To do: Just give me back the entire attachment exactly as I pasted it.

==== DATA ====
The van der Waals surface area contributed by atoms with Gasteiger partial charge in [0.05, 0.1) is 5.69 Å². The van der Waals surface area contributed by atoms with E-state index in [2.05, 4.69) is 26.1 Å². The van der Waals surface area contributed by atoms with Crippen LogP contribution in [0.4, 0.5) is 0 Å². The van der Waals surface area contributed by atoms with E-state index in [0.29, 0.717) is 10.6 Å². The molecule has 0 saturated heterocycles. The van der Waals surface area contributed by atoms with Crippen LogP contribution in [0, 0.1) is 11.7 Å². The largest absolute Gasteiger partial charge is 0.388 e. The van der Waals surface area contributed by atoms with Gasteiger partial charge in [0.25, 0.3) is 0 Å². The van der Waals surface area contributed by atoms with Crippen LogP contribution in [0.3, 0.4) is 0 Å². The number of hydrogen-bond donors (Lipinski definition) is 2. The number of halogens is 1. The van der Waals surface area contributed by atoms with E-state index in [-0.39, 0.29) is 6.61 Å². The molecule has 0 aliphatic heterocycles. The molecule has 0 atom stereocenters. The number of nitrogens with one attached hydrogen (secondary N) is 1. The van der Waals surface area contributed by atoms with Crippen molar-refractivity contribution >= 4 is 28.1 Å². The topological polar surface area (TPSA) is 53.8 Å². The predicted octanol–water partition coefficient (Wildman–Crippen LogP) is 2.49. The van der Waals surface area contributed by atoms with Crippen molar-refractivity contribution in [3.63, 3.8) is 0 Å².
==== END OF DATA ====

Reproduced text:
The van der Waals surface area contributed by atoms with Gasteiger partial charge in [0.05, 0.1) is 5.69 Å². The van der Waals surface area contributed by atoms with E-state index in [2.05, 4.69) is 26.1 Å². The van der Waals surface area contributed by atoms with Crippen LogP contribution in [0.4, 0.5) is 0 Å². The van der Waals surface area contributed by atoms with E-state index in [0.29, 0.717) is 10.6 Å². The molecule has 0 saturated heterocycles. The van der Waals surface area contributed by atoms with Crippen LogP contribution in [0, 0.1) is 11.7 Å². The largest absolute Gasteiger partial charge is 0.388 e. The van der Waals surface area contributed by atoms with Gasteiger partial charge in [0.25, 0.3) is 0 Å². The van der Waals surface area contributed by atoms with Crippen LogP contribution in [0.3, 0.4) is 0 Å². The number of hydrogen-bond donors (Lipinski definition) is 2. The number of halogens is 1. The van der Waals surface area contributed by atoms with E-state index in [-0.39, 0.29) is 6.61 Å². The molecule has 0 aliphatic heterocycles. The molecule has 0 atom stereocenters. The number of nitrogens with one attached hydrogen (secondary N) is 1. The van der Waals surface area contributed by atoms with Crippen molar-refractivity contribution >= 4 is 28.1 Å². The topological polar surface area (TPSA) is 53.8 Å². The predicted octanol–water partition coefficient (Wildman–Crippen LogP) is 2.49. The van der Waals surface area contributed by atoms with Crippen molar-refractivity contribution in [3.63, 3.8) is 0 Å².